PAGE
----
Playwright Roy Williams returns to Stratford East where his career started with a ferocious new play that is dark, funny and brutal, a pointed attack on police corruption and the criminal underclass in Jamaica’s sun-soaked capital. It stars the multi-talented Goldie in his stage debut as local crime-lord Joker, arrested after a nervy showdown in the precinct building in connection with the murder of a high-profile British businessman.
Joker says little but his coiled presence dominates proceedings. He glowers down from his cell and prowls around in circles like a caged tiger while the cops below try to figure out how best to frame him for the death. This routine stitch-up is then complicated by the arrival of James (Derek Elroy), a well-spoken Englishman sent over by the London Met to assist with the investigation. But James’s by-the-book approach is an unwelcome distraction that both shines a light on the dodgy local concept of rough justice and allows Joker the time to turn the tables and secretly master-mind a hostage situation of his own.
Kingston 14 is a richly-woven and morally complex cop opera with great performances across the board. Brian Bovell and Trevor Laird excel as the old guard struggling to come to terms with the state of modern Jamaica, while Ashley Chin and Charles Venn are terrific as two younger cops, full of vim and vinegar and obsessed with American culture.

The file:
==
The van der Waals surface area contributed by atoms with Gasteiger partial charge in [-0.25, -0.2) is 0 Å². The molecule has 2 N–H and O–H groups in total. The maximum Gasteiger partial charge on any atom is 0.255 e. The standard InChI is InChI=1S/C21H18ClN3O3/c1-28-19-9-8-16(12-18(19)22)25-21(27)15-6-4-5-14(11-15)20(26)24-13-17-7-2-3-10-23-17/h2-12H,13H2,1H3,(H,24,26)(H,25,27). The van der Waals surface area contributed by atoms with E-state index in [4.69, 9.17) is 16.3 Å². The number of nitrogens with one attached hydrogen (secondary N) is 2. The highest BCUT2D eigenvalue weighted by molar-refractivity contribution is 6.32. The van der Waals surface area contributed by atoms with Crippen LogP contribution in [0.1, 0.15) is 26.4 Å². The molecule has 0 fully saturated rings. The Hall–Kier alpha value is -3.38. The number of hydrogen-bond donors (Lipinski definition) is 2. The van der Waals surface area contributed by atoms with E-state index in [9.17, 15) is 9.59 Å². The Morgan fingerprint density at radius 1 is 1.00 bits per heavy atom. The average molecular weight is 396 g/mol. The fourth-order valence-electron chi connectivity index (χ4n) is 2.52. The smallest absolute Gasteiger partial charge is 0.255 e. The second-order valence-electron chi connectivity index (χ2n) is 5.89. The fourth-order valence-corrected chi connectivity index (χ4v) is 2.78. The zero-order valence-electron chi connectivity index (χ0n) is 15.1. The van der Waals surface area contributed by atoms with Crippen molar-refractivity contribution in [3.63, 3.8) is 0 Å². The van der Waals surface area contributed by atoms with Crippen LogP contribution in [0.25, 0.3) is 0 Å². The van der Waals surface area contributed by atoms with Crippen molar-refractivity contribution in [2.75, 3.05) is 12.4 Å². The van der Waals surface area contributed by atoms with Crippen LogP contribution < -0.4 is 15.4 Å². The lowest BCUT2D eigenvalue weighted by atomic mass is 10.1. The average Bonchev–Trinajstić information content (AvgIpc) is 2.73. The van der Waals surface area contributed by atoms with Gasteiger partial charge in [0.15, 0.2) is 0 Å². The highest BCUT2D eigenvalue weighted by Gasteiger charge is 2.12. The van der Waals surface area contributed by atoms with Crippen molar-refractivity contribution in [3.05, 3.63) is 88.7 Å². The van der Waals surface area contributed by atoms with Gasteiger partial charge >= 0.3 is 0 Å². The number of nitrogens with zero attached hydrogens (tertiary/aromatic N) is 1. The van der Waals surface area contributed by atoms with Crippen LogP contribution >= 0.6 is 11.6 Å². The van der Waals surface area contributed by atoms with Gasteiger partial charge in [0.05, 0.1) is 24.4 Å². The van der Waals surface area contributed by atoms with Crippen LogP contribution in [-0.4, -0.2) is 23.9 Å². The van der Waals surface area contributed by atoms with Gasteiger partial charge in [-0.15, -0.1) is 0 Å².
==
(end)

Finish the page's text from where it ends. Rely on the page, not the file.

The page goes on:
The writing is consistently hilarious and mostly delivered in Jamaican Patois, which does take a while to tune into fully, though don’t worry, there are subtitles (which also at times add an extra layer to the comedy, for example when one mouth-filling string of cuss-words is translated simply as “you idiot”). Clint Dyer’s dynamic direction balances the laughs with the tense scenes of gun-play to create a blistering comedy-thriller that digs deeper than the average genre entry.
Kingston 14 is on at the Theatre Royal Stratford East until 26 April 2014.
Londonist saw this play on a complimentary ticket.